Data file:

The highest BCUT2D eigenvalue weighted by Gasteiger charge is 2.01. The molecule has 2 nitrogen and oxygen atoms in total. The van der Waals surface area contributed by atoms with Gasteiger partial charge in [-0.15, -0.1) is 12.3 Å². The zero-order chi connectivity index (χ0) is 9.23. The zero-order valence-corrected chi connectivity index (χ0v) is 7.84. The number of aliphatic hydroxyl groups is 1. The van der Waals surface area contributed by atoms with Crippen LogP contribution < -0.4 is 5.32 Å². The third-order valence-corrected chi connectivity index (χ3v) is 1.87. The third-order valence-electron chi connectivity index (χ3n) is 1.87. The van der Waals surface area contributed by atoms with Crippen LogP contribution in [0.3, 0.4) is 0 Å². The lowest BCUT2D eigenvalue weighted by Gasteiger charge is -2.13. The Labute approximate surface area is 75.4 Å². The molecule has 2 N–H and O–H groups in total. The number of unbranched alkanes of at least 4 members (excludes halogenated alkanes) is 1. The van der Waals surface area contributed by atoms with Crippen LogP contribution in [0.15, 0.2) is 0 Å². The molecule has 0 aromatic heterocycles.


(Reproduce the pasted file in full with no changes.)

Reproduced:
The highest BCUT2D eigenvalue weighted by Gasteiger charge is 2.01. The molecule has 2 nitrogen and oxygen atoms in total. The van der Waals surface area contributed by atoms with Gasteiger partial charge in [-0.15, -0.1) is 12.3 Å². The zero-order chi connectivity index (χ0) is 9.23. The zero-order valence-corrected chi connectivity index (χ0v) is 7.84. The number of aliphatic hydroxyl groups is 1. The van der Waals surface area contributed by atoms with Crippen LogP contribution < -0.4 is 5.32 Å². The third-order valence-corrected chi connectivity index (χ3v) is 1.87. The third-order valence-electron chi connectivity index (χ3n) is 1.87. The van der Waals surface area contributed by atoms with Crippen LogP contribution in [0.3, 0.4) is 0 Å². The lowest BCUT2D eigenvalue weighted by Gasteiger charge is -2.13. The Labute approximate surface area is 75.4 Å². The molecule has 2 N–H and O–H groups in total. The number of unbranched alkanes of at least 4 members (excludes halogenated alkanes) is 1. The van der Waals surface area contributed by atoms with Crippen LogP contribution in [0.15, 0.2) is 0 Å². The molecule has 0 aromatic heterocycles.